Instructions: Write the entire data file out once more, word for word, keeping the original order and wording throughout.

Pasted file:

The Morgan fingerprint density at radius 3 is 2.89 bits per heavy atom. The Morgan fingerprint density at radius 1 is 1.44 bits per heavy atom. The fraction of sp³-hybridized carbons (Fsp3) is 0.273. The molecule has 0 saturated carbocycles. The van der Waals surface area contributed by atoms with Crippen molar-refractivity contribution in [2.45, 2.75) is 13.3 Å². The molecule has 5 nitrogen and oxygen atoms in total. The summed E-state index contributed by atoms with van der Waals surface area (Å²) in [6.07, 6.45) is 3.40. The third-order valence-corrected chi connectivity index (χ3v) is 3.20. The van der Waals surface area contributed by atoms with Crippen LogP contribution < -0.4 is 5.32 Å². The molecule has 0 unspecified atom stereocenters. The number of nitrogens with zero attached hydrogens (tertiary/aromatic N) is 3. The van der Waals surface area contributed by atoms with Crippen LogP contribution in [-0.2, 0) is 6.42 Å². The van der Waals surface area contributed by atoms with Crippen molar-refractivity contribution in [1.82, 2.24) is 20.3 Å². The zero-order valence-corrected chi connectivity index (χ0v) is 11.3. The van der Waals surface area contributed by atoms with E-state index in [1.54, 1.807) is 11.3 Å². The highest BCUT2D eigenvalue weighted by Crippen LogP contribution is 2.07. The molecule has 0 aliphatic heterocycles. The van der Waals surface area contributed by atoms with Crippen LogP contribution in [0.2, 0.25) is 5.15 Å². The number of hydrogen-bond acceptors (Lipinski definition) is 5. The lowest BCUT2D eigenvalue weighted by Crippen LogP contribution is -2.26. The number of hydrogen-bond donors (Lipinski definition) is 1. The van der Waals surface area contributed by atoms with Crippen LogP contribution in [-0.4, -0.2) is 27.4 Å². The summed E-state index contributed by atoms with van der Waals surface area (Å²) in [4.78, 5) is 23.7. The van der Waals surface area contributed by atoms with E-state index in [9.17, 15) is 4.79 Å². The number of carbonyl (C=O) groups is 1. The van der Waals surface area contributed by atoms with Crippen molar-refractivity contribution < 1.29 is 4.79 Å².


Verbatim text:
The Morgan fingerprint density at radius 3 is 2.89 bits per heavy atom. The Morgan fingerprint density at radius 1 is 1.44 bits per heavy atom. The fraction of sp³-hybridized carbons (Fsp3) is 0.273. The molecule has 0 saturated carbocycles. The van der Waals surface area contributed by atoms with Crippen molar-refractivity contribution in [2.45, 2.75) is 13.3 Å². The molecule has 5 nitrogen and oxygen atoms in total. The summed E-state index contributed by atoms with van der Waals surface area (Å²) in [6.07, 6.45) is 3.40. The third-order valence-corrected chi connectivity index (χ3v) is 3.20. The van der Waals surface area contributed by atoms with Crippen LogP contribution < -0.4 is 5.32 Å². The molecule has 0 unspecified atom stereocenters. The number of nitrogens with zero attached hydrogens (tertiary/aromatic N) is 3. The van der Waals surface area contributed by atoms with Crippen LogP contribution in [-0.2, 0) is 6.42 Å². The van der Waals surface area contributed by atoms with Crippen molar-refractivity contribution in [1.82, 2.24) is 20.3 Å². The zero-order valence-corrected chi connectivity index (χ0v) is 11.3. The van der Waals surface area contributed by atoms with E-state index in [1.54, 1.807) is 11.3 Å². The highest BCUT2D eigenvalue weighted by Crippen LogP contribution is 2.07. The molecule has 0 aliphatic heterocycles. The van der Waals surface area contributed by atoms with Crippen LogP contribution in [0.2, 0.25) is 5.15 Å². The number of hydrogen-bond acceptors (Lipinski definition) is 5. The lowest BCUT2D eigenvalue weighted by Crippen LogP contribution is -2.26. The number of hydrogen-bond donors (Lipinski definition) is 1. The van der Waals surface area contributed by atoms with Crippen LogP contribution in [-0.4, -0.2) is 27.4 Å². The summed E-state index contributed by atoms with van der Waals surface area (Å²) in [4.78, 5) is 23.7. The van der Waals surface area contributed by atoms with E-state index in [9.17, 15) is 4.79 Å². The number of carbonyl (C=O) groups is 1. The van der Waals surface area contributed by atoms with Crippen molar-refractivity contribution < 1.29 is 4.79 Å².